Spidersaurs Review (Switch eShop) | Nintendo Life

Shot on Nintendo Switch (handheld/without dock)

WayForward Technologies has established itself as one of the best developers when it comes to retro projects, from their great beat-em-ups like Double Dragon Neon and River City Girls to metroidvanias like The Mummy Demastered and his signature. Shantae series. The studio excelled at this throwback style, and 2007’s Contra 4 was a particularly fine example, resurrecting a Konami series that had been stagnant since the original PlayStation era. Even though Contra 4 was well received, WayForward didn’t try the Contra game again, so in 2019 the developer decided to make their own Contra with dinosaurs and spiders.

Originally released as a starter game for Apple Arcade, Spidersaurs is a shooter where you take part as a combat trainee at INGEST Corp, a food manufacturer that created dinosaur-insect hybrids in an attempt to solve world hunger. As with most fictional attempts to bring back dinosaurs such as Jurassic Park or Billy and the Cloneasaurustitled creatures run away and you must stop them (and eat them).

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Shot on Nintendo Switch (pinned)

You can choose between two characters: Victoria, a punk rocker who uses her guitar to destroy enemies; and Adrian, a police officer in training and an elite pizza delivery man who uses his gym gear to defeat the spiderosaurs. Although these characters move in the same way, they each have access to different weapons. While the laser pickup is arming Victoria with wall-piercing lasers, Adrian is given a flamethrower; Spreader – A standard three-pronged shot for Victoria, but Adrian fires one large projectile that splits into three on recoil. This gives you a reason to try both characters in different situations.

When we say WayForward have made their own Contra, that’s what we mean. Characters move like Contra; they have the same jump as Bill and Lance, weapon power-ups appear off-screen and are lost upon death, and it’s terribly difficult. The game consists of six stages, each of which has both a mid-boss and an end boss. These mid-bosses act as checkpoints, allowing you to return to the level at –yes – the middle point. So if you find it easier to get through the first half of the game as Victoria, you can get through the rest of the game as Adrian, and vice versa. At times we found the difficulty a bit inconsistent; for example, we found the first and fourth stages incredibly difficult, but went through the second, third, and last as if they were nothing.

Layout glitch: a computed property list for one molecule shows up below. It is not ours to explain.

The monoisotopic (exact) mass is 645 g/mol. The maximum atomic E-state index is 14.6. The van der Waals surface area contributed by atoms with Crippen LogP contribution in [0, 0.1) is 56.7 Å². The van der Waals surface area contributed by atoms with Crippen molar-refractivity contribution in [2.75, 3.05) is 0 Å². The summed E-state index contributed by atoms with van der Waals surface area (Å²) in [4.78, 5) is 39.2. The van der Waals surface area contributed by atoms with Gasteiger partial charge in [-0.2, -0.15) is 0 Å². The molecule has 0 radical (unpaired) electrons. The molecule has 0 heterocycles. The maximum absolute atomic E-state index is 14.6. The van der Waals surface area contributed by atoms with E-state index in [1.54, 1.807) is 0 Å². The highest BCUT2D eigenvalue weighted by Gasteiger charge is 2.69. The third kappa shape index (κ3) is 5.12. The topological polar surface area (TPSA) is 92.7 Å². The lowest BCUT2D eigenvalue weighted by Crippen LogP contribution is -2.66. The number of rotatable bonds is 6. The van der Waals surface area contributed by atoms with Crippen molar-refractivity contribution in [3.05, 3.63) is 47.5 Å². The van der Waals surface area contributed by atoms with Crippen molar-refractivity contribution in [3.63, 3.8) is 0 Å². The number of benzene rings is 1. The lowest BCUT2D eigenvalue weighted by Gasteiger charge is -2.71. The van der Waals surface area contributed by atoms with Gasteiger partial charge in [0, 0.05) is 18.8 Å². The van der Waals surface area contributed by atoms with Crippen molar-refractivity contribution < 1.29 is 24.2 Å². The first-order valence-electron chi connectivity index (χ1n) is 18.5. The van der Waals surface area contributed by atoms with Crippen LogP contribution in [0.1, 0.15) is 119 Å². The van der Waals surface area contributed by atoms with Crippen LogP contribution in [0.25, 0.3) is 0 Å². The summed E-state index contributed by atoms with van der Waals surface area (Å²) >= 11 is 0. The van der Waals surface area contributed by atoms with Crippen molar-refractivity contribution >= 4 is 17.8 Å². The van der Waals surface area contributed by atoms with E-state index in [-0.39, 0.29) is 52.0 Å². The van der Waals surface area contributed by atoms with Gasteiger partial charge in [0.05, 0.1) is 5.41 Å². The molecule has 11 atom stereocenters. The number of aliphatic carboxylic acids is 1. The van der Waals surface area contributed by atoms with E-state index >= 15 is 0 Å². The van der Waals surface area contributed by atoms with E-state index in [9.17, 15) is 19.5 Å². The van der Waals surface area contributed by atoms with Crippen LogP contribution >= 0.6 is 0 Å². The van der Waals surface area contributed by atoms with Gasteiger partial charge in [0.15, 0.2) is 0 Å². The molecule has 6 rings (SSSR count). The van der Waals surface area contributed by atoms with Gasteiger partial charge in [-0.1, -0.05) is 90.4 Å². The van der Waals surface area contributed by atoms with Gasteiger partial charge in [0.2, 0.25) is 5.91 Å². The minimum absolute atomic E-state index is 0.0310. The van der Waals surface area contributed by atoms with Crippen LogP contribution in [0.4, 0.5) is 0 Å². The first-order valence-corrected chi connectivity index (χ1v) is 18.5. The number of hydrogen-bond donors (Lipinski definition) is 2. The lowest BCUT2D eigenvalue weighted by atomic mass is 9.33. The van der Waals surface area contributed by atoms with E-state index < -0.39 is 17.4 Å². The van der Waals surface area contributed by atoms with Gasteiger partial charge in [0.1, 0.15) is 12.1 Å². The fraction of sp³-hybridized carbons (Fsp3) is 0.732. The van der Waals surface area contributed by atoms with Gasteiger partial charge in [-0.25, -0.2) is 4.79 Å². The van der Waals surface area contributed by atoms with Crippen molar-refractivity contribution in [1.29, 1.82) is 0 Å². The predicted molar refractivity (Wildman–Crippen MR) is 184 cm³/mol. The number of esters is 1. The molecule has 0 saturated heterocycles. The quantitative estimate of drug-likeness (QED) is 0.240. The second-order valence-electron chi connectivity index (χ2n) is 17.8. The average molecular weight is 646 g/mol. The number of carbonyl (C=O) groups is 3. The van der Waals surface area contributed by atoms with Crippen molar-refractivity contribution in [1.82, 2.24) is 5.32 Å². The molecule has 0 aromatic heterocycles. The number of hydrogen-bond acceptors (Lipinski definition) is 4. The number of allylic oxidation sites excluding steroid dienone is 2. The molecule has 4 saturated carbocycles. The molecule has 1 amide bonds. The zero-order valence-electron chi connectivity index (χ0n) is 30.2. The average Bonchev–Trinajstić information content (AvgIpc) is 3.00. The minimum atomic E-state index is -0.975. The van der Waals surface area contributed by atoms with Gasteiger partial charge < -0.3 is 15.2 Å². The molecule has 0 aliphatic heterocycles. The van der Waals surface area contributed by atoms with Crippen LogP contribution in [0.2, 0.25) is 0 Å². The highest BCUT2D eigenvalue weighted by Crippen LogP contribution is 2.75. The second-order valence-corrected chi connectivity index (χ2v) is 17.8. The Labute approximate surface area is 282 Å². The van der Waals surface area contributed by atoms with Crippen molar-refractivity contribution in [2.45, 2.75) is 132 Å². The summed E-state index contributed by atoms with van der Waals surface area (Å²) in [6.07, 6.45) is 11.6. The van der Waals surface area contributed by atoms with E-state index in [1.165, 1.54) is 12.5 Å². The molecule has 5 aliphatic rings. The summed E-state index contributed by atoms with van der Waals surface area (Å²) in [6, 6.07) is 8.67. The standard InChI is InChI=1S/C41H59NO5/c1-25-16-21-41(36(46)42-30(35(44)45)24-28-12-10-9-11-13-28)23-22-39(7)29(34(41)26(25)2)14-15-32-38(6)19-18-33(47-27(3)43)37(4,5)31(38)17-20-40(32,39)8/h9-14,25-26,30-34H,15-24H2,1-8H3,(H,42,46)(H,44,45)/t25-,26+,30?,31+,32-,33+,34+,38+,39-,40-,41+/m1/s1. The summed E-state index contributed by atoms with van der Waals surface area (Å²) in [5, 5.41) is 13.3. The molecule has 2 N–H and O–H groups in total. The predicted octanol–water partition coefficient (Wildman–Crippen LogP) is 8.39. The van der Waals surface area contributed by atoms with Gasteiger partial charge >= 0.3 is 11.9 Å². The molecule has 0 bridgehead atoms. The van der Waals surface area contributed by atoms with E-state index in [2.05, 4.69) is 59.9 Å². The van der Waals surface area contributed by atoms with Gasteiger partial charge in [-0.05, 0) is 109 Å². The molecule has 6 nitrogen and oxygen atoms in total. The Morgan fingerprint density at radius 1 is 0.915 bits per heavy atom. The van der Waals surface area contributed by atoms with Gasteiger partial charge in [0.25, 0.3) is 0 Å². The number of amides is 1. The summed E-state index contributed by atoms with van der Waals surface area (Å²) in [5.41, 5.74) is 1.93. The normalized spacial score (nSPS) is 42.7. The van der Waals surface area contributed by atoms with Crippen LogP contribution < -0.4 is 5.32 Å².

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Shot on Nintendo Switch (pinned)

Completing each level rewards you with a nice big piece of aracosaurus meat, which your character immediately eats and gains new abilities along with it. Double jumping, wall climbing, and dashing are tied to progress. Too bad you can’t get them before the end of the game, because when you have those moves, the game becomes much better. The game offers the option to complete it completely with these moves after you complete it. But it would be nice if some of the more important ones, like the double jump, were a little earlier.

Perhaps due to the fact that it is primarily a mobile game, Spidersaurs is a bit short, with stages taking a maximum of 10 minutes to complete. Obviously, it’s unlikely that you’ll be able to complete every stage on the first try, but even after a lot of trial and error, the experience was over for us in two hours. Upon completion, the game offers two more modes; however, these are mostly both play options without cutscenes, both with and without all previously unlocked abilities.

Another sign of its mobile roots is that the menus and options are a bit simplified, with simple on/off toggles for the audio elements being the only ones available. For a game like this, things like the lack of remappable controls feel like a huge oversight and lead to some button layouts that we personally found awkward, such as the dash being mapped to the letter “A”.

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Shot on Nintendo Switch (pinned)

Like many original WayForward games, Spidersaurs uses its signature hand-drawn art style. Strong work on the design of characters and enemies; each enemy is easily distinguishable visually, which is very important for a game that can become so intense. It also boasts great music from industry legend Harumi Fujita (known for her work on classic Capcom games like Bionic Commando and Chip ‘n Dale: Rescue Rangers).

While the game is relatively bug-free, it’s worth noting that we ran into one major issue near the end of our playthrough, where the epilogue level became unplayable after Game Over (and when trying to load into it on its own), requiring a replay of the previous level to fix. The WayForward team is aware of this and has informed us that a patch is on the way.


Spidersaurs is a fun ride while it lasts, as well as a powerful love letter to Contra, all done in WayForward’s signature style. Although it’s very short and suffers from some minor issues after it was ported from Apple Arcade to consoles, it’s still a good time pass and a solid buy for anyone who craves classic run-and-gun action.

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